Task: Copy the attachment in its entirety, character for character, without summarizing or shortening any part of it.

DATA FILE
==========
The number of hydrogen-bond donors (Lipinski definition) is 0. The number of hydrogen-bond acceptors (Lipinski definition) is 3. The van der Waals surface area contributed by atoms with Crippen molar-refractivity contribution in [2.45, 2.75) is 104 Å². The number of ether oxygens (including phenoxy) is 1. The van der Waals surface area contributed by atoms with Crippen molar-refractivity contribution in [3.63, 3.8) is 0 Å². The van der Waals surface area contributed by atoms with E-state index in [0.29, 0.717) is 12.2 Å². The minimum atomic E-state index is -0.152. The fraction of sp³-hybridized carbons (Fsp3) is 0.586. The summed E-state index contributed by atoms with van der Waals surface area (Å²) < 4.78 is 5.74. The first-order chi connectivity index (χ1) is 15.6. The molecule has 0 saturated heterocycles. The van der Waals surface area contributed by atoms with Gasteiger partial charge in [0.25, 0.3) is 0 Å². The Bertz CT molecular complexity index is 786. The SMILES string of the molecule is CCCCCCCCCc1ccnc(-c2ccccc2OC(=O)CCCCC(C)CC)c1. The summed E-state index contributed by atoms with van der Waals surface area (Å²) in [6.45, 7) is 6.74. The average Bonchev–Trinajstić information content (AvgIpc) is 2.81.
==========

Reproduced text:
The number of hydrogen-bond donors (Lipinski definition) is 0. The number of hydrogen-bond acceptors (Lipinski definition) is 3. The van der Waals surface area contributed by atoms with Crippen molar-refractivity contribution in [2.45, 2.75) is 104 Å². The number of ether oxygens (including phenoxy) is 1. The van der Waals surface area contributed by atoms with Crippen molar-refractivity contribution in [3.63, 3.8) is 0 Å². The van der Waals surface area contributed by atoms with E-state index in [0.29, 0.717) is 12.2 Å². The minimum atomic E-state index is -0.152. The fraction of sp³-hybridized carbons (Fsp3) is 0.586. The summed E-state index contributed by atoms with van der Waals surface area (Å²) < 4.78 is 5.74. The first-order chi connectivity index (χ1) is 15.6. The molecule has 0 saturated heterocycles. The van der Waals surface area contributed by atoms with Gasteiger partial charge in [0.25, 0.3) is 0 Å². The Bertz CT molecular complexity index is 786. The SMILES string of the molecule is CCCCCCCCCc1ccnc(-c2ccccc2OC(=O)CCCCC(C)CC)c1. The summed E-state index contributed by atoms with van der Waals surface area (Å²) in [6.45, 7) is 6.74. The average Bonchev–Trinajstić information content (AvgIpc) is 2.81.